Well I hope your book has evidence that Medicare makes healthcare more expensive, and that the services such as SS, snap benefits, etc are of "terrible quality" compared to what the market would/does provide.
This is stuff conservatives say all the time but I see no real evidence of it. SS is a lot more reliable than most annuity salesmen out there, for example.
Most of this is because of informational asymmetry.
…which is true of every industry and every person. Information asymmetry is a BS excuse for government programs, IMHO, because, as usual, is assumes that the present condition will continue forever and therefore makes this true by eliminating everyone's incentive to improve. If there's informational asymmetry in the retirement product market, SS is basically giving up on the possibility of people ever being smarter and more informed about the options for their financial futures and better, more comprehensible products to exist, thereby reducing the reasons for it these things to happen.
Lastly, propaganda is pushed by schooling in general... by no means is this limited to public schooling.
Sure. But I hope you'll agree with me that some forms of propaganda are more damaging than others. Being taught to believe that mass murder can be a good thing is probably a worse form of propaganda than being brainwashed into buying new clothes, no?
And further, how can one "buy votes?" I am offered nothing for voting. It costs me money, as does it most others. For that money, I get a 1-in-several-million chance at affecting an election to my benefit. It seems that's a nasty value proposition.
You're looking at it too rationally. Most people don't think this way. They're who I'm talking about.
So poor liberals are too stupid to realize their votes are being bought, but wealthy conservatives/libertarians are voting their true conscience?
Maybe our opinions on "what is right" is simply colored by our socioeconomic position, and both rich and poor alike tend to vote in alignment with their best interest, with reasonable understanding that their voting is mostly on principle.
Regarding different forms of propaganda, I'd agree that the extremes you mention are an example of one propaganda being much worse than another. I'm not sure I ever heard mass-murder being advocated for in the public school I went to, though. War was obviously discussed, if that's what you mean, but I'd be surprised if all the private schools and home-schooled kids out there, but for a few examples, are teaching that all U.S. involvements in war have been essentially "mass murder."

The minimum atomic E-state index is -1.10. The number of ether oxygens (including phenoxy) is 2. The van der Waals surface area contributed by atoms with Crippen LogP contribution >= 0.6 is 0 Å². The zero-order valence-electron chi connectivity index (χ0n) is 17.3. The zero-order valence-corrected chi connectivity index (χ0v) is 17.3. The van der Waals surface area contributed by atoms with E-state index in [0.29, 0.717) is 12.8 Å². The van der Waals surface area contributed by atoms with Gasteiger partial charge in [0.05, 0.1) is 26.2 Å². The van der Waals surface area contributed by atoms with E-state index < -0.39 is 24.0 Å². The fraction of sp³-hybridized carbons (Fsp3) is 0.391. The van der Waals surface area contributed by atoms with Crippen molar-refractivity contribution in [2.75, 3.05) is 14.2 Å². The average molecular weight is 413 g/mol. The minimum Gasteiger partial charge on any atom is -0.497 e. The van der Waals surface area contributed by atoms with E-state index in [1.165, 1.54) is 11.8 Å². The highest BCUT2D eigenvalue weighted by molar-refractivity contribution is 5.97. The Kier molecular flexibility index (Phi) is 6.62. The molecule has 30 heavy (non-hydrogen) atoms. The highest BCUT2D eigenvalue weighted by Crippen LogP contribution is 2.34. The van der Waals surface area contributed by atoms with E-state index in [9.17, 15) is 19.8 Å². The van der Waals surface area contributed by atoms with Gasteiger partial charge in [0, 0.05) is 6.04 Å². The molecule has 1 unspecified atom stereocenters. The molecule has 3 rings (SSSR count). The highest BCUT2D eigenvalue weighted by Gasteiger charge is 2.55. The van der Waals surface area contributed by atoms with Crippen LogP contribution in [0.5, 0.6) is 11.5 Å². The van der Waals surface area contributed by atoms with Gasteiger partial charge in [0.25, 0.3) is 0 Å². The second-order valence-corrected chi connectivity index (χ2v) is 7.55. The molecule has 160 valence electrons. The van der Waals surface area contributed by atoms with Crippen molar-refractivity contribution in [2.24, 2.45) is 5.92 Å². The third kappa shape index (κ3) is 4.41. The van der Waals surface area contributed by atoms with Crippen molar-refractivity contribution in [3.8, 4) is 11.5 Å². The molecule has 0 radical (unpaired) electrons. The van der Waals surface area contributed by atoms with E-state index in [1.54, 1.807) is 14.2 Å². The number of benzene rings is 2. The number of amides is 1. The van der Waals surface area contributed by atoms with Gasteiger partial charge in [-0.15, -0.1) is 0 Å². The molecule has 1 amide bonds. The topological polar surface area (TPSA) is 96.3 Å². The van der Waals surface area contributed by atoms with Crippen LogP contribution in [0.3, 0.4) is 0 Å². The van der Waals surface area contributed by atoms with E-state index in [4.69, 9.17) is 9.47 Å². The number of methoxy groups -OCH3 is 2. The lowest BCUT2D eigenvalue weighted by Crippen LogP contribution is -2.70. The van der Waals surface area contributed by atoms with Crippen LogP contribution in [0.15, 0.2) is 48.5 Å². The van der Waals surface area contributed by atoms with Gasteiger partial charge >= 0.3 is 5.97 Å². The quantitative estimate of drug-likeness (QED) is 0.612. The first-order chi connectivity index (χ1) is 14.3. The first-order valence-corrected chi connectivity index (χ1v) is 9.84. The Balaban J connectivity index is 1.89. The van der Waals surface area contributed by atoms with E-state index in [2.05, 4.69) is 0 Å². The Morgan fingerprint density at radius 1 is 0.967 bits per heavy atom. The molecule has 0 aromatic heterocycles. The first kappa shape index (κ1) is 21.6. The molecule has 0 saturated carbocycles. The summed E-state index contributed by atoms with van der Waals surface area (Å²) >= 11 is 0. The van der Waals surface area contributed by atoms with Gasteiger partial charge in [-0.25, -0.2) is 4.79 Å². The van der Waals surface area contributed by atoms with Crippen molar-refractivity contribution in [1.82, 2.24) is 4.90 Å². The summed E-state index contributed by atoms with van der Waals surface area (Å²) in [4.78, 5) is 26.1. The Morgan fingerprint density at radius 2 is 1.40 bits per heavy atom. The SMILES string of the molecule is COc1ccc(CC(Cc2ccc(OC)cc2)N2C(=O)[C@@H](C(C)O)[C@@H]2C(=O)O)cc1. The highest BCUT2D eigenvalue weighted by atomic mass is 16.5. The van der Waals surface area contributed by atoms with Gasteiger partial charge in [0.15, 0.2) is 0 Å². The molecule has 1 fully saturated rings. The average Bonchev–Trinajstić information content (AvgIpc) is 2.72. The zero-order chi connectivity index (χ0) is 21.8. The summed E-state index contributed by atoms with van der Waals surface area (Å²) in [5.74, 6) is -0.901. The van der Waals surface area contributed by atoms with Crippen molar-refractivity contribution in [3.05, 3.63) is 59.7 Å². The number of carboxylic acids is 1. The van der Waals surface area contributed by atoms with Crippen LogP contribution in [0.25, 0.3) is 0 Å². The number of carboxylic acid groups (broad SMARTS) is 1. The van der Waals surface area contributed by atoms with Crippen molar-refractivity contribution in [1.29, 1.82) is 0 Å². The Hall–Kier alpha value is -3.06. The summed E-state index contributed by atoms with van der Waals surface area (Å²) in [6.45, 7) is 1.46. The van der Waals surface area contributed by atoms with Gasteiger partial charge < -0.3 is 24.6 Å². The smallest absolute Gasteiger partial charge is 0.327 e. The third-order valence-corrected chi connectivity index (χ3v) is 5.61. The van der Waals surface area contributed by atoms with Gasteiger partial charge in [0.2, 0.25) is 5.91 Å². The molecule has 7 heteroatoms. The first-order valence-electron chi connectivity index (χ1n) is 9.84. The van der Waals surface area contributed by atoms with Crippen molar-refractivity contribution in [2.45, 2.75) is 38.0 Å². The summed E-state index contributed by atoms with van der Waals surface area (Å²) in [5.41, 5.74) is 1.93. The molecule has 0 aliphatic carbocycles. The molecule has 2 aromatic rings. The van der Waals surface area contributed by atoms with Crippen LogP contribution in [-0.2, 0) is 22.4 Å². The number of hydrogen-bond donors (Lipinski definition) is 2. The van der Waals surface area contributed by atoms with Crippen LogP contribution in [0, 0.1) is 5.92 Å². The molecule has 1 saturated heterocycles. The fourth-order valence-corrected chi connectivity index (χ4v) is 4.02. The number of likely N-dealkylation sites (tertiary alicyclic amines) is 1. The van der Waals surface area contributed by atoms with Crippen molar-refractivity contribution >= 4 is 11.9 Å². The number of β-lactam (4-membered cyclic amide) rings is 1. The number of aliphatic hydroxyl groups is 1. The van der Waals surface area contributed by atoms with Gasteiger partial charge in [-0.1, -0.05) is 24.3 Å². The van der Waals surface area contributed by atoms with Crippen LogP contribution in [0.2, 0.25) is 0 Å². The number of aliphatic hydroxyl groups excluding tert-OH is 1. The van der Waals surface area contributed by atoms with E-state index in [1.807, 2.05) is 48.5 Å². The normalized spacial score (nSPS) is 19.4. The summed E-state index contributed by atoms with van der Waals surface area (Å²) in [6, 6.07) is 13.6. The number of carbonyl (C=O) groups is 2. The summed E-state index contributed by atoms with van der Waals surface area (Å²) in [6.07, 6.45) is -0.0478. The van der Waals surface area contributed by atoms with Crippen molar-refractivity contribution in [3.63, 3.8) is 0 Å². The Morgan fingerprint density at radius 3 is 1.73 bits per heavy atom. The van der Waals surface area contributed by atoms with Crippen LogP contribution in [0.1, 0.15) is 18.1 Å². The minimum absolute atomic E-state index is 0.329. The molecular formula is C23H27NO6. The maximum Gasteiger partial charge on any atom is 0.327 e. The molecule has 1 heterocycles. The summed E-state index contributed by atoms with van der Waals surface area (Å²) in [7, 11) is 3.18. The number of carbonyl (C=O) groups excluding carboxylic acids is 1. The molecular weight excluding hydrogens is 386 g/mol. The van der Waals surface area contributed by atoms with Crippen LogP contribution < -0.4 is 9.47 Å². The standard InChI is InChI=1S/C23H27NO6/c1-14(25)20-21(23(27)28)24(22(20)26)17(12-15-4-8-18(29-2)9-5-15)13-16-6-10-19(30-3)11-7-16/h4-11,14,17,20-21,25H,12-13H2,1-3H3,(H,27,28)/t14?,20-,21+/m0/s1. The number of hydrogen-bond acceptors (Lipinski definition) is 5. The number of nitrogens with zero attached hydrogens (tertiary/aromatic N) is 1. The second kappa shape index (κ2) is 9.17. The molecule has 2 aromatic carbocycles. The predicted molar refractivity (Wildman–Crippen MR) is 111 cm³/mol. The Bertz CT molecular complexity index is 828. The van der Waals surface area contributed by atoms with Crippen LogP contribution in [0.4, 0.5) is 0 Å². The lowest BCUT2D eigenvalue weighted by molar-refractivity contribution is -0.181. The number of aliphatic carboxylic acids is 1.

Informational asymmetry makes economic transactions more difficult in varying degrees. Especially when it comes to the risk of something uncertain happening (the business owner KNOWS he needs to hire an engineer to work daily on the assembly line, even though it's too complex for him to understand... it's more difficult for him to engage private healthcare with any degree of being able to measure cost/benefit). Me picking my favorite flavor of ice cream is VERY different than someone picking their favorite insurance policy (filled with hundreds (if not thousands) of different procedures that may-or-may-not be covered)), or someone who just had a stroke picking which surgical procedure he'd like from Med-Ebay.com.
I'm not saying that any time someone is confused by something the government should step in, but the worse it is the more it's going to look like an area that the market is failing to use the profit motive to generate superior service, because the profit motive is too busy motivating the more educated party to trick the other... and maybe government will be able to improve the overall situation for most people.
But of course, any intrusion in medicine is to turn the poor into dependent lemmings and the uber-rich into... even richer... somehow.
"Men did not make the earth. It is the value of the improvements only, and not the earth itself, that is individual property. Every proprietor owes to the community a ground rent for the land which he holds."
- Thomas Paine